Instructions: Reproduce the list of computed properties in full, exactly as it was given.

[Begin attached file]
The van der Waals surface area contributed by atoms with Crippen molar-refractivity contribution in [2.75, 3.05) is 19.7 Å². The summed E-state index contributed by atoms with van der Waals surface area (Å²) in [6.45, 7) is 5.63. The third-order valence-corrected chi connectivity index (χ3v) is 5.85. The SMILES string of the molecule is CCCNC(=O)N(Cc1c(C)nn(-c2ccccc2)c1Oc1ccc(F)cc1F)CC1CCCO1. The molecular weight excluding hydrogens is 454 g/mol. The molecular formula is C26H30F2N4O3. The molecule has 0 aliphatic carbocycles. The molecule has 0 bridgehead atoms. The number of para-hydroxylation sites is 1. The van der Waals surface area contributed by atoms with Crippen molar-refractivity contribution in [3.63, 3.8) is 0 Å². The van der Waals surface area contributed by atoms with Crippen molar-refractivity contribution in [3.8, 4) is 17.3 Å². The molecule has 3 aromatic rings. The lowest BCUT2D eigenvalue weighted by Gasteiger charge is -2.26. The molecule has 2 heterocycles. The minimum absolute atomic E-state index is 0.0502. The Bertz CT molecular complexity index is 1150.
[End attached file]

The van der Waals surface area contributed by atoms with Crippen molar-refractivity contribution in [2.75, 3.05) is 19.7 Å². The summed E-state index contributed by atoms with van der Waals surface area (Å²) in [6.45, 7) is 5.63. The third-order valence-corrected chi connectivity index (χ3v) is 5.85. The SMILES string of the molecule is CCCNC(=O)N(Cc1c(C)nn(-c2ccccc2)c1Oc1ccc(F)cc1F)CC1CCCO1. The molecular weight excluding hydrogens is 454 g/mol. The molecular formula is C26H30F2N4O3. The molecule has 0 aliphatic carbocycles. The molecule has 0 bridgehead atoms. The number of para-hydroxylation sites is 1. The van der Waals surface area contributed by atoms with Crippen molar-refractivity contribution in [3.63, 3.8) is 0 Å². The van der Waals surface area contributed by atoms with Crippen molar-refractivity contribution in [3.8, 4) is 17.3 Å². The molecule has 3 aromatic rings. The lowest BCUT2D eigenvalue weighted by Gasteiger charge is -2.26. The molecule has 2 heterocycles. The minimum absolute atomic E-state index is 0.0502. The Bertz CT molecular complexity index is 1150.